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Sputter, choke, gasp, blurp! That's the sound of a little bit of information going the wrong way.

"All dogs start out as perfectly normal puppies,ready and eager to learn, as malleable as clay."

~ Dr. Ian Dunbar

Sigh... this came across my desk today, as the tagline for the Dog Star Daily Woof from Dr. Dunbar and staff. As a breeder working on her 7th generation of German Shepherds, it made me roll my eyes, as it is a typical statement from non-breeders who seem to have a very skewed and unrealistic view about puppies and what they are or are not. But then I had a stronger reaction, as a trainer. The more I thought about it, the stronger my response.

I realize that in some groups, there is a current taboo on saying NO to a dog. This has led me to consider briefly the idea of naming a dog Noh after the Japanese theatre form.  But recently I made a crack about the famed artist Christy Brown and his drinking escapades in a wheelbarrow (look it up! even I can't make this stuff up). Another trainer standing nearby looked absolutely shocked at my comment.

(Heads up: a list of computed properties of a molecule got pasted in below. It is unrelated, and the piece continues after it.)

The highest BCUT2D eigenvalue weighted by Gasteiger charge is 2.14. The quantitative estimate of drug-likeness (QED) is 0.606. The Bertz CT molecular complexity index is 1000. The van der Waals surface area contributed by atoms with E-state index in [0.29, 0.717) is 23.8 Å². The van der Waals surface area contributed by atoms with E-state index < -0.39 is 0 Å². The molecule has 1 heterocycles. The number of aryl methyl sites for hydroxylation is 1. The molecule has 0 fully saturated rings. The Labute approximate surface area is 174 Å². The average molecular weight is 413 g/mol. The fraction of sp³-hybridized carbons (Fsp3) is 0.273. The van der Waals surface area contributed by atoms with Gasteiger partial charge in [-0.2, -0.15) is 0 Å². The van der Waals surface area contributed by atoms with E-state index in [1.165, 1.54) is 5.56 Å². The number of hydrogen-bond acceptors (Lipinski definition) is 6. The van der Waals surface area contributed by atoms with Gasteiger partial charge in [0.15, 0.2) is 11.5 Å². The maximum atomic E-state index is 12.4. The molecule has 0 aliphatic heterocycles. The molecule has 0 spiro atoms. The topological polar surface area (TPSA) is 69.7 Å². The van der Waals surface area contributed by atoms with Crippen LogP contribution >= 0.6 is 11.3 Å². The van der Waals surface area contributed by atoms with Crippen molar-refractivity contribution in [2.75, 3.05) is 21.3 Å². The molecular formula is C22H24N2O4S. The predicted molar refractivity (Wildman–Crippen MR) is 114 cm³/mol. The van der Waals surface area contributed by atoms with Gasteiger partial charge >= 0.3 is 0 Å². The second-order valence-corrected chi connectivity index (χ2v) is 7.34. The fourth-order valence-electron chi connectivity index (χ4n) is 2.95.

There are a few phrases that really push my buttons. When talking to trainers, the one that will always get a reaction from me is this explanation for why the trainer used a specific technique or piece of equipment: "I had to."

On Nov. 10, an immeasurably large crowd gathered at the gates of Heaven to meet someone special. There were dogs, horses, cats, goats, birds, snakes, lizards, ponies, sheep and more, animals of many descriptions, all bright eyed, tail wagging, prancing in glorious bodies. There were people too, smiles on their faces, arms open in greeting.  All had their gaze turned on the gates as a bright, shining figure approached.  The murmur rippled through the vast crowd, "Dr. Sharon is here... she's here!!"

A recent article in Science News simply blew me away: for rats who had strokes induced, the simple stimulation of a single whisker proved sufficient to completely prevent the damage in the brain typical of strokes. The touch of a whisker was done at intervals during the 2 hour window from onset of the stroke. Total "whisker" time? Less than 5 minutes within that 2 hour time frame.

One whisker. A simple touch.

So much prevented.

The implications for human stroke victims are enormous. Treatment that is free. Easily provided. So much potential for good.

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